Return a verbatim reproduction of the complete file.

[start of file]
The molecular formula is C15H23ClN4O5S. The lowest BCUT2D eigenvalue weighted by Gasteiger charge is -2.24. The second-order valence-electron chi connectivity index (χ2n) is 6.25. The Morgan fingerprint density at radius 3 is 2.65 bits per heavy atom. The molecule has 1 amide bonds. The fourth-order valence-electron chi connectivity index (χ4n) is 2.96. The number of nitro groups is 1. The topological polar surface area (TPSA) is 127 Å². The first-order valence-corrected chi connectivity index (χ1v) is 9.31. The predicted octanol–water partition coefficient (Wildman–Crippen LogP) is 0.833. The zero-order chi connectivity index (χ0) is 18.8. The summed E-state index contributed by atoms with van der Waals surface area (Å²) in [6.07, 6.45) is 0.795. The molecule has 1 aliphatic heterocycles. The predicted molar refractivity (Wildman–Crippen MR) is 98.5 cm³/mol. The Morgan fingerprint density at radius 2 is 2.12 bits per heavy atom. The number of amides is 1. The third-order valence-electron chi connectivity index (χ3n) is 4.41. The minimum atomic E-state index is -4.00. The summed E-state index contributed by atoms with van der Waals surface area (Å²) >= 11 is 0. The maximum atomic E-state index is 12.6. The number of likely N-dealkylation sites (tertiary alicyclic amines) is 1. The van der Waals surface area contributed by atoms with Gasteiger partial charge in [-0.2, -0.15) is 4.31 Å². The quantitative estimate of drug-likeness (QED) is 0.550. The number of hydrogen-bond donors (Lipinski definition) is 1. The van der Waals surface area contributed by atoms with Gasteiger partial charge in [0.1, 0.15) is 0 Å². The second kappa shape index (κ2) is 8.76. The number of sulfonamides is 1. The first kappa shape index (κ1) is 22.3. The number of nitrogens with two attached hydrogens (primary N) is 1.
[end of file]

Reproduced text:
The molecular formula is C15H23ClN4O5S. The lowest BCUT2D eigenvalue weighted by Gasteiger charge is -2.24. The second-order valence-electron chi connectivity index (χ2n) is 6.25. The Morgan fingerprint density at radius 3 is 2.65 bits per heavy atom. The molecule has 1 amide bonds. The fourth-order valence-electron chi connectivity index (χ4n) is 2.96. The number of nitro groups is 1. The topological polar surface area (TPSA) is 127 Å². The first-order valence-corrected chi connectivity index (χ1v) is 9.31. The predicted octanol–water partition coefficient (Wildman–Crippen LogP) is 0.833. The zero-order chi connectivity index (χ0) is 18.8. The summed E-state index contributed by atoms with van der Waals surface area (Å²) in [6.07, 6.45) is 0.795. The molecule has 1 aliphatic heterocycles. The predicted molar refractivity (Wildman–Crippen MR) is 98.5 cm³/mol. The Morgan fingerprint density at radius 2 is 2.12 bits per heavy atom. The number of amides is 1. The third-order valence-electron chi connectivity index (χ3n) is 4.41. The minimum atomic E-state index is -4.00. The summed E-state index contributed by atoms with van der Waals surface area (Å²) >= 11 is 0. The maximum atomic E-state index is 12.6. The number of likely N-dealkylation sites (tertiary alicyclic amines) is 1. The van der Waals surface area contributed by atoms with Gasteiger partial charge in [-0.2, -0.15) is 4.31 Å². The quantitative estimate of drug-likeness (QED) is 0.550. The number of hydrogen-bond donors (Lipinski definition) is 1. The van der Waals surface area contributed by atoms with Gasteiger partial charge in [0.1, 0.15) is 0 Å². The second kappa shape index (κ2) is 8.76. The number of sulfonamides is 1. The first kappa shape index (κ1) is 22.3. The number of nitrogens with two attached hydrogens (primary N) is 1.